Back in 1995, the anti-virus world took a sharp intake of breath as it realised that malware wasn’t just limited to boot sectors, EXE and COM files.
The Concept virus, accidentally shipped by Microsoft on CD ROM around the world, rapidly became the most widespread malware ever – and it infected Microsoft Word documents, via its embedded macro language.
Macro viruses spread more quickly and insidiously than conventional malware, for the simple reason that people were much more likely to share documents and spreadsheets with their colleagues than executable files or floppy disks.
As interconnectivity increased and email became a regular fixture of the workplace, it wasn’t at all uncommon to see a vast amount of macro-based malware spreading across email systems.
Twenty years on, you might have imagined that macro malware would have been assigned to the dustbin of history. But sadly, it’s seeing something of a resurgence.
Researchers at Trend Micro, for instance, are reporting attacks designed to spread the Vawtrak banking malware distributed via spammed-out Word documents containing malicious macros.
The emails typically pretend to come from the FedEx delivery service or American Airlines, but clearly the possible disguises that the attackers could use to disguise their emails are limitless.
The danger comes if you open the attached Word document. Although Microsoft learnt years ago to disable the automatic running of macros by default (thank goodness), the attack uses social engineering to trick users into enabling the facility which will then allow the malware to begin its attack.
According to Trend Micro, the documents do this by appearing as a jumble of random characters with advice to enable macros to view the message. If you already have macros enabled, the advice is not displayed.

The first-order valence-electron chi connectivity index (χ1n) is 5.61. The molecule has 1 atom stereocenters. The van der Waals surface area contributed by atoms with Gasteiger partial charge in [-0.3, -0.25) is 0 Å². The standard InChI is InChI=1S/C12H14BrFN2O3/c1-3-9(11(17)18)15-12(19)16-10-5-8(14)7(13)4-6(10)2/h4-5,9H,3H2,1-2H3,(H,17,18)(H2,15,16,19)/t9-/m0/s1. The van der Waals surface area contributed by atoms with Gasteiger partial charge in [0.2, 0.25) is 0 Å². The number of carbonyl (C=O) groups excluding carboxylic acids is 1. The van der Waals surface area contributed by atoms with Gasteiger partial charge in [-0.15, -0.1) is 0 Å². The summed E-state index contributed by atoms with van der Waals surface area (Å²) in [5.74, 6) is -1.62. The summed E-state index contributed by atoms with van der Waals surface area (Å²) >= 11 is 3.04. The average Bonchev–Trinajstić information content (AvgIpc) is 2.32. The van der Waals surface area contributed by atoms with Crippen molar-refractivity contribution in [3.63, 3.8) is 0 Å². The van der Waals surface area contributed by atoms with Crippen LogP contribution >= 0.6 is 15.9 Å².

Enabling macros is obviously a very bad idea. Before you know it, a batch file, .VBS file and PowerShell script will be dropped onto your computer. When the batch file runs it will execute the other files and download a version of the Vawtrak banking trojan onto your computer.
That’s pretty bad news if you’re a customer of some of the banks targeted by the Trojan horse, including Bank of America, Barclays, Citibank, HSBC, Lloyds, and J.P. Morgan.
Martijn Grooten of Virus Bulletin has also written about the rise of macro malware, and was able to find a sample of a malicious Word document intended to start a Vawtrak infection in his spam traps:
Once again, online criminals are exploiting a human weakness to get a toehold onto computers. Keep your wits about you, and always be suspicious of unsolicited emails and unexpected attachments – even if they do appear to be a “harmless” Word document.
More details of the Vawtrak malware threat can be found on the Trend Micro blog.
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One comment on “Banking malware spreading via Microsoft Word macros”
"Back in 1995, the anti-virus world took a sharp intake of breath as it realised that malware wasn't just limited to boot sectors, EXE and COM files."
I was thinking similar when seeing the title of (this) post. But then I don't remember Concept. Actually, the very first thought I had when seeing the title, was the Wazzu virus but then I wasn't sure if I was remembering right, and that it was indeed a macro virus (it seems it was indeed). But that came in 1996, apparently.
"Macro viruses spread more quickly and insidiously than conventional malware, for the simple reason that people were much more likely to share documents and spreadsheets with their colleagues than executable files or floppy disks."
True. Also that VB is far easier for the average person, than assembly (it is just that it mutilates the mind to the point of it being impossible to teach real programming, at least according to a quote attributed [whether misattributed or not I don't know] to Dijkstra (but that was regular BASIC and this is arguably worse)).
"Twenty years on, you might have imagined that macro malware would have been assigned to the dustbin of history. But sadly, it's seeing something of a resurgence."
… and here it is: as you correctly pointed out, the art of computer viruses (figurative and literal meaning of art) is mostly gone.. sure, some would argue it is because of more malicious uses (fraud, theft, etc.) but at the same time it is also easier (including to spread; an MBR/BS infector hardly used social engineering… after all, yet that is often how it is done now). Looking at it another way, we could call it what AVPVE categorises some viruses in (this in the algorithm features: student's i.e. extremely primitive viruses, often poorly debugged.
(I'll just add that while some malware of today isn't so primitive it still can be stated that the viruses of old, particularly those in assembly, took far better programmers).